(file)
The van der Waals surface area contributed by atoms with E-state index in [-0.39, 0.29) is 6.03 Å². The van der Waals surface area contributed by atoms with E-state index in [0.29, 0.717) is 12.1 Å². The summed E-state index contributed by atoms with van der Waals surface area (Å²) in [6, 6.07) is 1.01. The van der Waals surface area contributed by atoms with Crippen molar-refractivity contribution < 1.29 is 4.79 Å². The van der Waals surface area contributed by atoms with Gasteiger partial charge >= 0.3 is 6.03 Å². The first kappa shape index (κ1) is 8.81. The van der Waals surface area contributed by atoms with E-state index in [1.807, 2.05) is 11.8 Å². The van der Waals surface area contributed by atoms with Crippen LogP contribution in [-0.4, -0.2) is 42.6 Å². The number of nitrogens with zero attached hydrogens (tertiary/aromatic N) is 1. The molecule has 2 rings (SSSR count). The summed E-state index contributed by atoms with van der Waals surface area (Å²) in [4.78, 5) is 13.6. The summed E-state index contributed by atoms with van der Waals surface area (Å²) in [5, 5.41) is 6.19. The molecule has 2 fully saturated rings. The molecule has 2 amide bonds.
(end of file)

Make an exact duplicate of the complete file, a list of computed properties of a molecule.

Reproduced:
The van der Waals surface area contributed by atoms with E-state index in [-0.39, 0.29) is 6.03 Å². The van der Waals surface area contributed by atoms with E-state index in [0.29, 0.717) is 12.1 Å². The summed E-state index contributed by atoms with van der Waals surface area (Å²) in [6, 6.07) is 1.01. The van der Waals surface area contributed by atoms with Crippen molar-refractivity contribution < 1.29 is 4.79 Å². The van der Waals surface area contributed by atoms with Gasteiger partial charge >= 0.3 is 6.03 Å². The first kappa shape index (κ1) is 8.81. The van der Waals surface area contributed by atoms with E-state index in [1.807, 2.05) is 11.8 Å². The van der Waals surface area contributed by atoms with Crippen LogP contribution in [-0.4, -0.2) is 42.6 Å². The number of nitrogens with zero attached hydrogens (tertiary/aromatic N) is 1. The molecule has 2 rings (SSSR count). The summed E-state index contributed by atoms with van der Waals surface area (Å²) in [4.78, 5) is 13.6. The summed E-state index contributed by atoms with van der Waals surface area (Å²) in [5, 5.41) is 6.19. The molecule has 2 fully saturated rings. The molecule has 2 amide bonds.